Earlier this season Richard Scudamore, the Premier League’s Chief Executive was said to be canvassing opinion of all the Chairmen of the top flight’s clubs on a number of financial issues including a proposed salary cap. Scudamore has been against a salary cap in the past and is said to be still of the same mindset. At present, I tend to agree with him.
Now, don’t get me wrong. I would love to see a salary cap across all job markets in this country, which might certainly help level the playing field a little. That may never happen though and by targeting this one particular industry it might be the beginning of the end for “the best league in the world”.
Scudamore’s first argument for not capping wages in the Premier League is that it would immediately make it a less desirable place for the world’s best footballers and therefore less competitive with the other big leagues in Europe. The obvious way round this would be to have a UEFA wide cap, which has been proposed reasonably recently by President Michèl Platini. He suggested a percentage cap that would mean that clubs could only spend between 50% and 60% of income on wages. This has been left unworkable though by many of the major clubs around Europe threatening that if such proposals were implemented that they could breakaway to form a separate league.
Richard Scudamore also suggested that there was very little point to the percentage cap as the larger clubs would still be able to spend more on wages and today’s order would still be maintained and perhaps even made more distinct as smaller clubs would struggle to innovate and grow.
Football’s internal politics, like most things in the modern world, is a competition between different elements and factions. Governing bodies tussle with the clubs and the clubs compete with their players to secure the best deal.
There has been a number of articles and opinions put forward about how clubs are being held to ransom by players demanding huge new contracts on the threat that they would leave for free. It is suggested that a salary cap would put an end to this. I’m not sure this is fair. Football clubs have an extremely chequered past at looking after their players. Only recently have footballers received employment rights that most of us take for granted and it’s difficult to blame them for realising what they are worth to the clubs.
Footballers are, to use to the modern vernacular, wealth generators for both clubs and country. In the 2008/2009 season the Premier League’s clubs made a total revenue of €2.326 billion, which is the highest revenue of any football league in the world. This is set to expand. With new deals agreed with broadcasters abroad for the 2010-2013 period, the league is set to bring in a further £1.437 billion over that period. This is four times La Liga’s annual foreign rights income of £132 million, six times Serie A’s income of £74 million, fourteen times the Bundesliga’s and eighteen times Ligue 1’s earnings.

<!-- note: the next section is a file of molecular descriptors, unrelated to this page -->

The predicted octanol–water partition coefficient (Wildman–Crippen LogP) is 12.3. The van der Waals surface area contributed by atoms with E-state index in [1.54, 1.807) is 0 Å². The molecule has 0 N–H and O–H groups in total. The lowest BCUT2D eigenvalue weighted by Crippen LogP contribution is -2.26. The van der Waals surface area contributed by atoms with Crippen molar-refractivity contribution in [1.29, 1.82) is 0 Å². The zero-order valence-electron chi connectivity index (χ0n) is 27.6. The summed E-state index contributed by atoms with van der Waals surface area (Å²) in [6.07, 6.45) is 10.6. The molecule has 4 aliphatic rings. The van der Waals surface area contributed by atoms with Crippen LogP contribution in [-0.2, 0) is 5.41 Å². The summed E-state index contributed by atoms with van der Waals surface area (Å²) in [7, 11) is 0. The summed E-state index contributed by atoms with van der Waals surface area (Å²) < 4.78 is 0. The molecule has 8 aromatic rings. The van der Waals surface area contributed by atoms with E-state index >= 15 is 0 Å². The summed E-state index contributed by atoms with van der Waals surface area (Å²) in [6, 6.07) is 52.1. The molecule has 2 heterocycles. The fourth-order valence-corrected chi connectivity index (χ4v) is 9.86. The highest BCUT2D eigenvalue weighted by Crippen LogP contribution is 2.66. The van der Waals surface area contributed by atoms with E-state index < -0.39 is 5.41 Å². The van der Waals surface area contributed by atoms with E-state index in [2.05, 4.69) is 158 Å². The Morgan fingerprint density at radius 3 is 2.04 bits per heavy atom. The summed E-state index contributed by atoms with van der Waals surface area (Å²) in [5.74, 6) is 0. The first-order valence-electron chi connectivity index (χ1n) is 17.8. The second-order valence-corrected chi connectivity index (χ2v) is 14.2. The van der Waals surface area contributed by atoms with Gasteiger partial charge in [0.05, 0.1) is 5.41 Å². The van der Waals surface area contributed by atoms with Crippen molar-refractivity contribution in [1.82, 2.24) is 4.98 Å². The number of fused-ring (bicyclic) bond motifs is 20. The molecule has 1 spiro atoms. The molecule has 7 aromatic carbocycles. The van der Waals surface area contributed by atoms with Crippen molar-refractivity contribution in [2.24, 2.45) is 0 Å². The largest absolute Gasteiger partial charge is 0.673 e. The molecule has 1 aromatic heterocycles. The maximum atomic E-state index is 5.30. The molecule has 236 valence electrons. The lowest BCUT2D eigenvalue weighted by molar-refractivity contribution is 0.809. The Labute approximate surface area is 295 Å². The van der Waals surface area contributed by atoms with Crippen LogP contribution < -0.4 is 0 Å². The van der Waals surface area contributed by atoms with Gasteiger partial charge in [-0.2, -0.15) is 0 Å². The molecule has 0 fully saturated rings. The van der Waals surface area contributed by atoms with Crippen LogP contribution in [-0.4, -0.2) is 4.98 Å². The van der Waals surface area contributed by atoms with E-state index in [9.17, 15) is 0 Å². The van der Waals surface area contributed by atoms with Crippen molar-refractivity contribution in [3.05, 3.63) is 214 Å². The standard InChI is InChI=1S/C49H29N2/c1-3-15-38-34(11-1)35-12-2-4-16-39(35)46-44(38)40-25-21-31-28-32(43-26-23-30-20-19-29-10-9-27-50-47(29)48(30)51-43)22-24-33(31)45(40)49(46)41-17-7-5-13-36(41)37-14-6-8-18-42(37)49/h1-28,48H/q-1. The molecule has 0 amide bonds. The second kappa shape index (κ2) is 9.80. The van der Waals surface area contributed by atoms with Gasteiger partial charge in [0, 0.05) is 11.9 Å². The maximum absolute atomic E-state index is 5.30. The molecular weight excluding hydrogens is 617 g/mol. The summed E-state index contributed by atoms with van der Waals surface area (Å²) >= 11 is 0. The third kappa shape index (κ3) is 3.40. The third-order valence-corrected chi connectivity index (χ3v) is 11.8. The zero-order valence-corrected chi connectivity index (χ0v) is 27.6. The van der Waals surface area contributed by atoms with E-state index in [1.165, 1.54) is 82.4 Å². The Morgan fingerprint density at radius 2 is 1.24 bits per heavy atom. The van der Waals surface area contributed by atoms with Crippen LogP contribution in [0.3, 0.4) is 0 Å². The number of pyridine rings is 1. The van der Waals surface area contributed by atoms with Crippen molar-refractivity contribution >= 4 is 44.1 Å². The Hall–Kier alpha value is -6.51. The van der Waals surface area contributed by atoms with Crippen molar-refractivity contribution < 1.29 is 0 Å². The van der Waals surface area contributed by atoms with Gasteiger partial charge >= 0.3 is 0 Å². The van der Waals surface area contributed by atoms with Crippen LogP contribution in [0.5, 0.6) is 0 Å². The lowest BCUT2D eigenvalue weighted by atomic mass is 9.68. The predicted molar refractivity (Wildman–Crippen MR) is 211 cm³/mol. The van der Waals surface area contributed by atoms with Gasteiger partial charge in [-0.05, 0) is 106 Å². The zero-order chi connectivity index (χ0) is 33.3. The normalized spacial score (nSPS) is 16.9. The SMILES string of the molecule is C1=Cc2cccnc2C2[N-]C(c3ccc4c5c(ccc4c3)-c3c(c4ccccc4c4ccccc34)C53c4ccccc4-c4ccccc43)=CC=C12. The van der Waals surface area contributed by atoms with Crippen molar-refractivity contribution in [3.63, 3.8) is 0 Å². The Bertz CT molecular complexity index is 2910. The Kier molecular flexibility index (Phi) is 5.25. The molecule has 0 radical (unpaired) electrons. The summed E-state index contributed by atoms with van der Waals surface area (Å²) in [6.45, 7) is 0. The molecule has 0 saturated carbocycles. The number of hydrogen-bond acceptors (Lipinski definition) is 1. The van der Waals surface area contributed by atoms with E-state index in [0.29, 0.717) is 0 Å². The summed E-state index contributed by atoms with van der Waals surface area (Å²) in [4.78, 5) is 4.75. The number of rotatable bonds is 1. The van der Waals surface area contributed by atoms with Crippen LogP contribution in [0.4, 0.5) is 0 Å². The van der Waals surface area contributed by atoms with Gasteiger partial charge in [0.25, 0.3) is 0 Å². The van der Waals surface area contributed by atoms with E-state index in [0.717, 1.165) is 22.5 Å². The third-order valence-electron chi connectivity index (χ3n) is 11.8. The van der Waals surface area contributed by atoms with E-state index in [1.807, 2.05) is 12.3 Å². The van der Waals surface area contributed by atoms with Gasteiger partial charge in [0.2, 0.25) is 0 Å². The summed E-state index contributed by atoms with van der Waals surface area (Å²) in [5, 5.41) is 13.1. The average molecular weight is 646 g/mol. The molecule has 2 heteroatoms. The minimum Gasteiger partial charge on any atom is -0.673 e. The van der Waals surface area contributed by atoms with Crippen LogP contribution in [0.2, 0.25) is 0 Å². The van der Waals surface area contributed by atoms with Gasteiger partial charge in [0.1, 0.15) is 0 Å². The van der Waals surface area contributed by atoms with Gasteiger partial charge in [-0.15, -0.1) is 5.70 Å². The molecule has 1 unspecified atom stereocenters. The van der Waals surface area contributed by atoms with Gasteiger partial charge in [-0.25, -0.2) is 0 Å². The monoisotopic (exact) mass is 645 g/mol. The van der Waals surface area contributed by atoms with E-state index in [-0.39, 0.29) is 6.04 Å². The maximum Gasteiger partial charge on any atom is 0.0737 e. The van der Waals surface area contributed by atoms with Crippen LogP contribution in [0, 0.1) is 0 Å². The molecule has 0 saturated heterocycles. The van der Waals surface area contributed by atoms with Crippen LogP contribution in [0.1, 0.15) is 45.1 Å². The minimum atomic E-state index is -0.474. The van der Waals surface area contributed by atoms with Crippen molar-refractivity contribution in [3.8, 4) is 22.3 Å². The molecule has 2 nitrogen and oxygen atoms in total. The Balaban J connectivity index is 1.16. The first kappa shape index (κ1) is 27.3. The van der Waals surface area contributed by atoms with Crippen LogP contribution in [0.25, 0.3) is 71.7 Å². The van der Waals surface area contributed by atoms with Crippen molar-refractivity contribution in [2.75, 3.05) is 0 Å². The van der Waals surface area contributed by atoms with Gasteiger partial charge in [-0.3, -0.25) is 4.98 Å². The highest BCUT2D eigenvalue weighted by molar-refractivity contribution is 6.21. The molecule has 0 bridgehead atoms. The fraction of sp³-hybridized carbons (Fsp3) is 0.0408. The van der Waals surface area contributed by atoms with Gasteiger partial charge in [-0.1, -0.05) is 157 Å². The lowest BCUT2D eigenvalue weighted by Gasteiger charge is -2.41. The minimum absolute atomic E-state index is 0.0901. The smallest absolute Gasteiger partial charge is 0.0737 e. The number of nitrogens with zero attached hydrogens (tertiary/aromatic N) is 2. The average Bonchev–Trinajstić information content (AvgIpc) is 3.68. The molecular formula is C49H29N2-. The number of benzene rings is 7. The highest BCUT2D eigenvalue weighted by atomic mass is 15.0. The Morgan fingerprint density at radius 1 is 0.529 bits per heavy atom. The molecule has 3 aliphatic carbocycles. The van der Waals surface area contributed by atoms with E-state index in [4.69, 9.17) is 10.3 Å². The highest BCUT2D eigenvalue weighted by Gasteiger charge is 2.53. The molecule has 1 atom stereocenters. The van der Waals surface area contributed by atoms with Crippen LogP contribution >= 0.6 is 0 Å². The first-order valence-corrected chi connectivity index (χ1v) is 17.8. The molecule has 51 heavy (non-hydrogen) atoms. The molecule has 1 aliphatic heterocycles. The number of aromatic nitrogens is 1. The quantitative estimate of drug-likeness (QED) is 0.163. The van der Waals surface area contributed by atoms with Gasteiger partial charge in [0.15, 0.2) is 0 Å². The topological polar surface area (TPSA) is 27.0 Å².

Like it or not, it is big players – your Wayne Rooneys, Didier Drogbas and Steven Gerrards – who are commanding the immense figures that drive their clubs’ revenues, particularly in the overseas markets where sometimes fans tend to have a greater affiliation to players rather than clubs. You have to remember that these few players are the crème of the industry. Is it not right, given our present economic system, that they should be recompensed accordingly, not just for their footballing ability but for their money-making ability as well?
There are of course other professions, which pay much more than being a footballer; Harrison Ford for instance regularly rakes in $38 million a year, we all know about the bankers and their bonuses and what about the investors who make money by just having it in the first place. Why does footballers pay attract such attention? It can’t be that we are just worried about the state of our club’s finances. Professional clubs, since inception, have never been overly stable enterprises.
I think it is partly to do with how quickly the transfer and wage market has inflated. Fans are not used to seeing players paid £100,000 a week. The mean reason, however, I believe is that the general public can relate a lot more to a footballer, many of whom have grown up in local neighbourhoods and who we see, like an old friend, every Saturday (or Sunday if you are the Champions!) at the ground or on TV . Shady money-men and glitzy film stars are much more removed from us and it is far easier to concede that their pay cheques should be many times greater than ours.
A controversial topic this week I’m sure but while I’m not convinced that footballers are worth every penny they are paid, I think at the present time capping their salaries would be rather unfair.